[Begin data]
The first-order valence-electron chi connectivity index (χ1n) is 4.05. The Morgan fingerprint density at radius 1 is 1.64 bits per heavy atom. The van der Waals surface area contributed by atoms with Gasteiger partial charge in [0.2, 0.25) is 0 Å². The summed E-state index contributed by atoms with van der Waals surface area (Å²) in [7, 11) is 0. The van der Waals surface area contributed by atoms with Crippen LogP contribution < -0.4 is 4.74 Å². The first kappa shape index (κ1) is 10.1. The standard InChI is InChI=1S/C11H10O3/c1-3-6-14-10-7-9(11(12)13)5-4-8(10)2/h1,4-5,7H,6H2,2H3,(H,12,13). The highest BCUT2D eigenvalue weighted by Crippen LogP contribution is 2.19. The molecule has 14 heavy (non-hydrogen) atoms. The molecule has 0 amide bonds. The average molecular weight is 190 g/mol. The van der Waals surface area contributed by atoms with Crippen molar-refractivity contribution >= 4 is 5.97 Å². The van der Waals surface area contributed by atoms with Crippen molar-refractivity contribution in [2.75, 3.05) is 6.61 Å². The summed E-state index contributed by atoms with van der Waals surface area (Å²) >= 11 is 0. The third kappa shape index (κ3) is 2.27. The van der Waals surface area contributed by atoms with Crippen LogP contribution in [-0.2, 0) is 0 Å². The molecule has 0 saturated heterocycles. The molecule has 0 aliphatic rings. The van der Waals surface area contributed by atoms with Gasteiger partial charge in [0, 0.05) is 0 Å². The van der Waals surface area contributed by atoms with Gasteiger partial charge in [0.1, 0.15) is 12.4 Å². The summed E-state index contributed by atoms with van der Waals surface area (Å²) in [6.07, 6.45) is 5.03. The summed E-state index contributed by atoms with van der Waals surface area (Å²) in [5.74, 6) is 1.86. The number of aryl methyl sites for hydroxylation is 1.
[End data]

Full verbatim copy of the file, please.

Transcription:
The first-order valence-electron chi connectivity index (χ1n) is 4.05. The Morgan fingerprint density at radius 1 is 1.64 bits per heavy atom. The van der Waals surface area contributed by atoms with Gasteiger partial charge in [0.2, 0.25) is 0 Å². The summed E-state index contributed by atoms with van der Waals surface area (Å²) in [7, 11) is 0. The van der Waals surface area contributed by atoms with Crippen LogP contribution < -0.4 is 4.74 Å². The first kappa shape index (κ1) is 10.1. The standard InChI is InChI=1S/C11H10O3/c1-3-6-14-10-7-9(11(12)13)5-4-8(10)2/h1,4-5,7H,6H2,2H3,(H,12,13). The highest BCUT2D eigenvalue weighted by Crippen LogP contribution is 2.19. The molecule has 14 heavy (non-hydrogen) atoms. The molecule has 0 amide bonds. The average molecular weight is 190 g/mol. The van der Waals surface area contributed by atoms with Crippen molar-refractivity contribution >= 4 is 5.97 Å². The van der Waals surface area contributed by atoms with Crippen molar-refractivity contribution in [2.75, 3.05) is 6.61 Å². The summed E-state index contributed by atoms with van der Waals surface area (Å²) >= 11 is 0. The third kappa shape index (κ3) is 2.27. The van der Waals surface area contributed by atoms with Crippen LogP contribution in [-0.2, 0) is 0 Å². The molecule has 0 saturated heterocycles. The molecule has 0 aliphatic rings. The van der Waals surface area contributed by atoms with Gasteiger partial charge in [0, 0.05) is 0 Å². The van der Waals surface area contributed by atoms with Gasteiger partial charge in [0.1, 0.15) is 12.4 Å². The summed E-state index contributed by atoms with van der Waals surface area (Å²) in [6.07, 6.45) is 5.03. The summed E-state index contributed by atoms with van der Waals surface area (Å²) in [5.74, 6) is 1.86. The number of aryl methyl sites for hydroxylation is 1.